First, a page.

These facts are amazingly common. Bob Buyer is purchasing a home and hires an attorney to prepare the contract of sale, review title and confirm no building violations exist. A few days before closing, Bob Buyer receives an email from his attorney’s verified email address advising Bob to wire transfer the closing proceeds to the attorney’s escrow account in anticipation of closing. Bob does so. Then 48 hours later, Bob receives another email from his attorney in preparation for closing and Bob asks the attorney to confirm that he received the wire transfer. The attorney’s response, “What wire transfer?” immediately instills terror in both Bob and the attorney. The attorney denies sending Bob a request for a wire transfer. Bob calls his bank, which advises him that the wire it sent cannot be recalled. Bob calls the recipient bank, which advises him that the wire it received from Bob was then wired again, this time overseas.
There are many variations on this scheme because they are so successful. Hackers will access computer systems and observe activity for months to determine the best way to steal money. Wire transfer fraud is prevalent, and businesses and consumers have to be proactive about protecting themselves. However, if you have already been victimized by wire transfer fraud what can you do?
How to Recover Stolen Funds
- Engage an Attorney Quickly. A lawyer can help you determine who you have to notify about what occurred, what actions to take to mitigate your losses, and how to prevent this from happening again.
- Contact All Banks. If you realize the fraud soon enough, you may be able to stop your bank from sending the funds or the recipient bank from releasing them to the account holder. If the funds are already gone, the banks can also assist the authorities in tracing the money.
- Contact Your Local FBI Office. The FBI can effectuate a Financial Fraud Kill Chain to stop the transfer of funds. To start the process, you must file a complaint with the Internet Crime Complaint Center (IC3).
- Find the Source. It is important to engage an eDiscovery vendor to evaluate your emails and computer systems to determine the source of the fraud and if third-party liability exists. The company can also advise regarding how to protect the system from further hacks and implement policies and training for employees to prevent these situations.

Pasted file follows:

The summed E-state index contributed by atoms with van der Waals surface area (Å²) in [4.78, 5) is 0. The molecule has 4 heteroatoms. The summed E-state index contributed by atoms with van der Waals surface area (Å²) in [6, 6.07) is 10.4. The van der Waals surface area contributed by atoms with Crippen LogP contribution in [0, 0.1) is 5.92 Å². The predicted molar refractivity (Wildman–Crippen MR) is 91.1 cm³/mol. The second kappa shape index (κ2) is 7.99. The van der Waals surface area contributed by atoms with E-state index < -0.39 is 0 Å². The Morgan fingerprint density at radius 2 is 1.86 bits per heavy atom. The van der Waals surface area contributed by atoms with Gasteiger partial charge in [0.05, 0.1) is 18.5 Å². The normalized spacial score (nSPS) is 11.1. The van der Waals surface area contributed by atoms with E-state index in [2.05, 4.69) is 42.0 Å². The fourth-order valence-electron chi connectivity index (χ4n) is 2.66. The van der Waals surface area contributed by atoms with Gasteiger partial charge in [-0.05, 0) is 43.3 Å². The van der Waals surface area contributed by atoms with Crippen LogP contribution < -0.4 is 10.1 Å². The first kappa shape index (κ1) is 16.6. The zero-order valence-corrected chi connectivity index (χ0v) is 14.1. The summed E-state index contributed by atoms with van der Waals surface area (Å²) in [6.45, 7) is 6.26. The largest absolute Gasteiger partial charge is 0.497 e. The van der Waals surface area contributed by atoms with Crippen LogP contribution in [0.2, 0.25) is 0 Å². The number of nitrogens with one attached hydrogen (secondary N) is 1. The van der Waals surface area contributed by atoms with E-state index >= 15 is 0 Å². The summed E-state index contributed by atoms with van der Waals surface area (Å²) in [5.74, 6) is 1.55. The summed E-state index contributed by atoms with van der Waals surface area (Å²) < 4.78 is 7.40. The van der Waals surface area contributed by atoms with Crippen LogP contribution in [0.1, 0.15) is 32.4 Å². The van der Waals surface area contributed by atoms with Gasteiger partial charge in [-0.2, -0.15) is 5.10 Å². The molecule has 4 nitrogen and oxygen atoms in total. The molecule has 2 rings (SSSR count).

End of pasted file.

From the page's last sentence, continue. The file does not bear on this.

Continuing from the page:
- Evaluate Third-Party Liability. Your eDiscovery vendor may determine that the problem arose because of the actions or omissions of third parties. For example, in the narrative above, a hacker could have obtained access to the attorney’s email account due to the attorney’s negligence, or in a different situation, some other participant in the transaction process (such as the bank, title insurance company, or seller) could be responsible. In these scenarios, a claim may be viable against the responsible party.
- Review Existing Insurance Coverage. Depending on the circumstances, you may have insurance coverage for the losses. If you are suing a third party, that party may have insurance coverage, which will help in recovering money from them.
Wire transfer fraud and other hacking is rising thanks to the increase in remote work. Many people lack sufficient cybersecurity measures at home putting themselves and their employers at risk. Individuals and businesses should educate themselves about cybersecurity as well as learn what legal recourse they have in the event of an attack.
If you have been victimized by wire transfer fraud, contact us for assistance.